Friday, November 9, 2012

Who Does Household Chores In Your Family?

The other day, I overheard the following conversation in the elevator on my way to work:

M: My wife does not do my laundry.
F: I do my husband's laundry, but I do not wash his clothes if they are lying on the floor around the house or next to the laundry basket.  I absolutely hate when he does that!

I was listening and smiling quietly.  It is so interesting how different families do things differently.  Two people with their own points of view on absolutely everything come together, create a family, and try to live in peace, while imposing their views on each other.  It is good when you two find a compromise: the husband deposits his dirty socks INTO the basket (and not on the floor NEXT to it), and the wife is nice enough to do his laundry along with hers. 

Who does household chores in your family? Do you share responsibilities, or does one spouse do everything?  In Russian families, women almost always do everything, including groceries, laundry, vacuuming, cleaning up, cooking, gardening, and putting nails into the walls if the need arises.  Since our family is half-Russian, half-American, we do it the "mixed" way.  My husband cooks, does the dishes and laundry, vacuums, takes out the trash, and waters flowers.  I clean the kitchen (after he cooks and does the dishes) and clean up the house.  I also cook whenever I come home first (which is rare).  We do groceries and make our bed together.  I know that I must sound like a terrible wife if my husband does almost everything at home, but serving is his love language, and I, of course, let him express his love this way (lucky me!).  Well, this was the way things used to be before he got deployed.  Nowadays, I do it all by myself, of course. Needless to say, I am longing for my husband to come back home!



According to the 2010 London School of Economics study, a marriage in which the wife works full-time and the husband doesn't help much with chores is 44% more likely to fail than a marriage in which the man helps out more.  I think this is true, even though, according to statistics, about 65% of all stats are made up.  A healthy balance would definitely help save any marriage, but I also think that it depends on the family.  If the husband is the only provider, it is okay for the wife to take care of the home and most chores.  But what if both of you work?  One option is to hire household help if you absolutely don't have time to take care of all the chores.  For me, it would definitely be an issue of trust; I would have a hard time letting an unknown person into my home and into my life.  Maybe the maid would even drink my liquor, like one of my co-workers' housekeeper did.  However, today hiring help is more widely spread, and there are sites that can mitigate the risk of hiring a wrong person.  For example, care.com and sittercity.com will let you comparison shop for individual housekeepers.  They do background checks and provide references.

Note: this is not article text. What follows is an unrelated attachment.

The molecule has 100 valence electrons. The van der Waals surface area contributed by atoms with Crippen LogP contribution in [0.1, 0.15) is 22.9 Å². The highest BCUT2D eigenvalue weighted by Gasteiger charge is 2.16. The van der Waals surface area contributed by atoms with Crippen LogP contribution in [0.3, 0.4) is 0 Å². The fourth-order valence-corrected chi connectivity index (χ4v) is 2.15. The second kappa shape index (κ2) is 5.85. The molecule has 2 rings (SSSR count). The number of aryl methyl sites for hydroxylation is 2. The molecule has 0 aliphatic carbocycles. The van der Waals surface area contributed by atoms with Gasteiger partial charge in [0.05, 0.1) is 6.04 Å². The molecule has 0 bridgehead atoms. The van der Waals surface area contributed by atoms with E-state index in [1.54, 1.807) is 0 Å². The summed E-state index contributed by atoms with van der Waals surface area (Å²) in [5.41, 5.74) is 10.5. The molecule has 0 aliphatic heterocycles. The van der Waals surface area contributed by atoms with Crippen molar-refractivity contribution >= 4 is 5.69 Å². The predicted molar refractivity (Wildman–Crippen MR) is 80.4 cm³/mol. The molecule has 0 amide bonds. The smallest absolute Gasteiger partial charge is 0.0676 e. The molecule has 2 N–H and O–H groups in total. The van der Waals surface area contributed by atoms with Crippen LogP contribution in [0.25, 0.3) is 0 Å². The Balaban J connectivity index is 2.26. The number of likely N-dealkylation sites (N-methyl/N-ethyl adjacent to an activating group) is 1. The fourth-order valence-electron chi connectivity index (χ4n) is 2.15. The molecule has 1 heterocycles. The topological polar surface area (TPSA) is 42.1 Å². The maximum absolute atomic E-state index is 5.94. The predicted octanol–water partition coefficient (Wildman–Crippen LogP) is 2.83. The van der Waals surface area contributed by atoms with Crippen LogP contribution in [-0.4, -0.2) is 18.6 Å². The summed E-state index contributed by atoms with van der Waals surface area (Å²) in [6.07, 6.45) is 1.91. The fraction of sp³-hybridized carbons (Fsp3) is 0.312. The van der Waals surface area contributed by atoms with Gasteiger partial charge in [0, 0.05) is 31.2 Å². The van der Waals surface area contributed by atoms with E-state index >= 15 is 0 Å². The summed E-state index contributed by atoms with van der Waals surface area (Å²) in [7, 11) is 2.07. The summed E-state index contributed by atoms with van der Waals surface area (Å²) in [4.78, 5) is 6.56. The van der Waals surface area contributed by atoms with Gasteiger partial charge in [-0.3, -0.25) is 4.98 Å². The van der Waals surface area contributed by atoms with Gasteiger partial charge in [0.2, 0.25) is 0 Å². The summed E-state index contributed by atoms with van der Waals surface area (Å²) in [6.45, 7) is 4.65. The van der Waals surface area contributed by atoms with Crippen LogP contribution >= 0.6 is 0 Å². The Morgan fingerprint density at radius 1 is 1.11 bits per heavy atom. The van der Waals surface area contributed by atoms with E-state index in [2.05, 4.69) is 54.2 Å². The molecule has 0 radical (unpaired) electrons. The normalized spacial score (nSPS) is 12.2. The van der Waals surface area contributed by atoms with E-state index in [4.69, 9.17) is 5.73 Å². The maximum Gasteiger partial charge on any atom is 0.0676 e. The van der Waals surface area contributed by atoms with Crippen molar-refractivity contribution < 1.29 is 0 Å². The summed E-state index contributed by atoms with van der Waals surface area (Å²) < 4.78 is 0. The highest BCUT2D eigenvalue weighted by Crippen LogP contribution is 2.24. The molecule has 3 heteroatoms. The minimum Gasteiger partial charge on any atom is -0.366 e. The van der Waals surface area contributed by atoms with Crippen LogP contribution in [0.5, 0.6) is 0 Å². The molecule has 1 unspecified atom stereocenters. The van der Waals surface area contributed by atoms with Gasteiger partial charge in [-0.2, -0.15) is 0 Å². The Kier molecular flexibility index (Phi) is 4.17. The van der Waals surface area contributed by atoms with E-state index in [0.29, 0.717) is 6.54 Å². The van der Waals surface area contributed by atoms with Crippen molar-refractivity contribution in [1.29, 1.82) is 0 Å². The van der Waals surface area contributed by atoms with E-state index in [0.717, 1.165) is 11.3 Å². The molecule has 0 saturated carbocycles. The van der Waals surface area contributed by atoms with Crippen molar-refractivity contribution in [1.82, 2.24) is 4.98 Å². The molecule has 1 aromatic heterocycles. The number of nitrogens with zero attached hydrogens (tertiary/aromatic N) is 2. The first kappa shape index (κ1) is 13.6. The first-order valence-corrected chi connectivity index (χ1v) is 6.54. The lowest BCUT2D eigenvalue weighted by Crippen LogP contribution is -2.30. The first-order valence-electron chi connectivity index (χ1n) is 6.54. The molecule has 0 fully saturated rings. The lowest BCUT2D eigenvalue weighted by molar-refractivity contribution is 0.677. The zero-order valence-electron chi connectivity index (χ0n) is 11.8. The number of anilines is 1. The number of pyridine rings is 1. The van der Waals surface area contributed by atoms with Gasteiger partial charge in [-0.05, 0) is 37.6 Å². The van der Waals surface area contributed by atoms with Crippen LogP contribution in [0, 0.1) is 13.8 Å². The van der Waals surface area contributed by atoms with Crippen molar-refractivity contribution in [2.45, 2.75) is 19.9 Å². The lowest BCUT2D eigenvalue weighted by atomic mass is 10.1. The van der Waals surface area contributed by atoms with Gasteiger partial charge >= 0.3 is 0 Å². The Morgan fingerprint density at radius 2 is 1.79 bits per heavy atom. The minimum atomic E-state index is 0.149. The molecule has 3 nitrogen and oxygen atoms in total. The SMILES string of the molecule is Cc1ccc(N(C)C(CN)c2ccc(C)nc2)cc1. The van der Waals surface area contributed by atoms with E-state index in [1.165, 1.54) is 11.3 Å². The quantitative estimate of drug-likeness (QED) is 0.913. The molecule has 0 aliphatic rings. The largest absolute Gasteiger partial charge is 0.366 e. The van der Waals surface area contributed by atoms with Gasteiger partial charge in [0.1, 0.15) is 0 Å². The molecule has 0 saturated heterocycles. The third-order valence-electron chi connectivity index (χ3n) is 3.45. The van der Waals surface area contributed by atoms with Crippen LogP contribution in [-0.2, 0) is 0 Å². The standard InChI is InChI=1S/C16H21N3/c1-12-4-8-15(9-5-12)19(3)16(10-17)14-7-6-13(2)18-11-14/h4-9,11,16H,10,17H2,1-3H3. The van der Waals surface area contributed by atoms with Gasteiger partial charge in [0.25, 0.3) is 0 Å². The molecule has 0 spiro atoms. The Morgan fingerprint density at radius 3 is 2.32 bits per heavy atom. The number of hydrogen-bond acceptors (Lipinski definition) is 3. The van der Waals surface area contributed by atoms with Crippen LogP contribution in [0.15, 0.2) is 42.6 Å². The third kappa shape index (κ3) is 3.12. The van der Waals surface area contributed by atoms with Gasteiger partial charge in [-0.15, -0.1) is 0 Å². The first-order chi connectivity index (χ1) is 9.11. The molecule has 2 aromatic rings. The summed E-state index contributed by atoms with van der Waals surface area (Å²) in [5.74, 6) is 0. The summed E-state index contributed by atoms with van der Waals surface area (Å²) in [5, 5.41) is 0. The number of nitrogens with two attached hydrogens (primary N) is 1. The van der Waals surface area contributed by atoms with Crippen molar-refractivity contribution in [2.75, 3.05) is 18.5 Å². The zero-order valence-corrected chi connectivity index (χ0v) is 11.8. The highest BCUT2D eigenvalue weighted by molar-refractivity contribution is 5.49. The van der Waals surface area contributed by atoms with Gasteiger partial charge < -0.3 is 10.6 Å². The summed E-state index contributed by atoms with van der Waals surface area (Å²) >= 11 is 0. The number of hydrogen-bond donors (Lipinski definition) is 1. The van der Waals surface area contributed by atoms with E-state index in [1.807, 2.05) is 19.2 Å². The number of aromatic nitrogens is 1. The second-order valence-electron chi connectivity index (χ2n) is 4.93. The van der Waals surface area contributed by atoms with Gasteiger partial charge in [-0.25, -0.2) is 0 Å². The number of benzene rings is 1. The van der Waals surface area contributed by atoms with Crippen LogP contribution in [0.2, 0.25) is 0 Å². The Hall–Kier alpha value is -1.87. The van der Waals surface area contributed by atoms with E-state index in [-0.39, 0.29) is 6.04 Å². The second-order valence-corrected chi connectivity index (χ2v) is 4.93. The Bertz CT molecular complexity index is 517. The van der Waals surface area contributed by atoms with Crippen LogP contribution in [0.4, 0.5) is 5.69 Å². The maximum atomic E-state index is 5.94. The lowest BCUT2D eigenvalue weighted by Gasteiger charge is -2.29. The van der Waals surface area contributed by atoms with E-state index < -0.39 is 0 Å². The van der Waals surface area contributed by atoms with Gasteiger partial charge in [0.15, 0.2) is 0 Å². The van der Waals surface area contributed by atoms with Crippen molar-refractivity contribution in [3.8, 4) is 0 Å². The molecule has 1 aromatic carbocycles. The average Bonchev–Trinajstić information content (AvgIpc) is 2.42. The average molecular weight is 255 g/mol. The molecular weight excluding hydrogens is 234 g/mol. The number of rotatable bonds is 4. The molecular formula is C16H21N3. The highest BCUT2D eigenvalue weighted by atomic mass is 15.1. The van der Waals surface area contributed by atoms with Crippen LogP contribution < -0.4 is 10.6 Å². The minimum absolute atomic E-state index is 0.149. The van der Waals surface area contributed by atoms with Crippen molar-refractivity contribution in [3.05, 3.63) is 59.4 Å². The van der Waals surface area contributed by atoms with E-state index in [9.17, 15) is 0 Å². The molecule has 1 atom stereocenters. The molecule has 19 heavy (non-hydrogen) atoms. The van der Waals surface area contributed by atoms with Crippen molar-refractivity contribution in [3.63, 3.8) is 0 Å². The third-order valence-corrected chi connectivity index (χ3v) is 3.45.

I am not sure if we will hire help soon (or ever), but as of right now, our chores sharing seems to work for both the house and our relationship.  Would you be comfortable to hire a housekeeper?


Thursday, November 1, 2012

My (Not Lonely) Happy Birthday

In Russian culture, birthdays are always special, no matter how old you are.  When I first came to the States and went to high school, I was very surprised when some of my friends did not wish me a happy birthday, even though they knew about it.  I guess it is treated differently here, even though it does not make sense to me - American culture is quite individualistic.  I had never spent my birthday alone, without my husband or my family.  Not until this year.  I had to blow my candle, though, so a (pretty lonely) piece of cake from Kroger was a given. 


The day before my birthday, I almost had a breakdown from the mere thought of being by myself after work.  I cried because I thought I would feel lonely (I bet only women can cry about something like that), but my husband calmed me down and promised that I would feel special on my special day.  And I did!  He called me on my way to work, which absolutely made my day.  Then I got flowers from my wonderful husband who made me feel loved even while he is deployed.  


My co-workers were very nice, too, and wished me a happy birthday (thank God I am not in high school anymore!).  I got calls from my family and friends from all over, including, among others, Kazakhstan, Russia, Germany, North Carolina, New York, Kansas, Missouri, and Hawaii.  I wish my family were with me, but since they are not, it is nice to be able to say that people from all over the world were thinking of me.  And what I had been dreading so much - spending my birthday evening at home alone - did not happen!  My new Russian friend drove an hour one way just to have dinner with me.  I am surrounded by truly amazing people!

To make my birthday last one extra day, David sent me chocolate-covered strawberries to work yesterday.


The day that I was so afraid of turned out to be one of the best birthdays in my life.  I prayed, and the Lord granted me my wish - to feel loved, blessed, and cared for.  I am truly never alone.  Thank you so much, my wonderful family and friends!